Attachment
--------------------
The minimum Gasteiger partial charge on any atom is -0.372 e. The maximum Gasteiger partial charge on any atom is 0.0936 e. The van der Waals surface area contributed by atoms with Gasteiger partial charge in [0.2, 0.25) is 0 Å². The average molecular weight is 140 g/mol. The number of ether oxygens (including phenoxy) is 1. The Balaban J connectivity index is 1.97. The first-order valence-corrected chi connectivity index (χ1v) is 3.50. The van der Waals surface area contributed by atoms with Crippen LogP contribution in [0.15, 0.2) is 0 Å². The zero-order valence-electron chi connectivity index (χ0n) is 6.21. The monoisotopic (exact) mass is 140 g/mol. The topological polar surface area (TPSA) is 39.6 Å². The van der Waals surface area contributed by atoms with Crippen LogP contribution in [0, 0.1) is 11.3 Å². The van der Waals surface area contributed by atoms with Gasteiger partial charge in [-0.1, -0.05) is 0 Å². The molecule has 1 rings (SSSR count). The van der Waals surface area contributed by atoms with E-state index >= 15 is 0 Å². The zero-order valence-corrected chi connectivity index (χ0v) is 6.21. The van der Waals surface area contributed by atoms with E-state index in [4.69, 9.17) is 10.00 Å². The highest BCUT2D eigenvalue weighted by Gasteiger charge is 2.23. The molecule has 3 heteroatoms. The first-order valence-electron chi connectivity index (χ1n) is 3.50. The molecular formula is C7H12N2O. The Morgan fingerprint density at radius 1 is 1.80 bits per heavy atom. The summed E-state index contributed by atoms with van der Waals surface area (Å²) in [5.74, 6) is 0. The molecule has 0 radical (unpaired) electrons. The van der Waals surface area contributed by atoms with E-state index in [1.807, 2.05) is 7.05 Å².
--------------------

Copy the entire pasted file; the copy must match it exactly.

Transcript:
The minimum Gasteiger partial charge on any atom is -0.372 e. The maximum Gasteiger partial charge on any atom is 0.0936 e. The van der Waals surface area contributed by atoms with Gasteiger partial charge in [0.2, 0.25) is 0 Å². The average molecular weight is 140 g/mol. The number of ether oxygens (including phenoxy) is 1. The Balaban J connectivity index is 1.97. The first-order valence-corrected chi connectivity index (χ1v) is 3.50. The van der Waals surface area contributed by atoms with Crippen LogP contribution in [0.15, 0.2) is 0 Å². The zero-order valence-electron chi connectivity index (χ0n) is 6.21. The monoisotopic (exact) mass is 140 g/mol. The topological polar surface area (TPSA) is 39.6 Å². The van der Waals surface area contributed by atoms with Crippen LogP contribution in [0, 0.1) is 11.3 Å². The van der Waals surface area contributed by atoms with Gasteiger partial charge in [-0.1, -0.05) is 0 Å². The molecule has 1 rings (SSSR count). The van der Waals surface area contributed by atoms with E-state index >= 15 is 0 Å². The zero-order valence-corrected chi connectivity index (χ0v) is 6.21. The van der Waals surface area contributed by atoms with E-state index in [4.69, 9.17) is 10.00 Å². The highest BCUT2D eigenvalue weighted by Gasteiger charge is 2.23. The molecule has 3 heteroatoms. The first-order valence-electron chi connectivity index (χ1n) is 3.50. The molecular formula is C7H12N2O. The Morgan fingerprint density at radius 1 is 1.80 bits per heavy atom. The summed E-state index contributed by atoms with van der Waals surface area (Å²) in [5.74, 6) is 0. The molecule has 0 radical (unpaired) electrons. The van der Waals surface area contributed by atoms with E-state index in [1.807, 2.05) is 7.05 Å².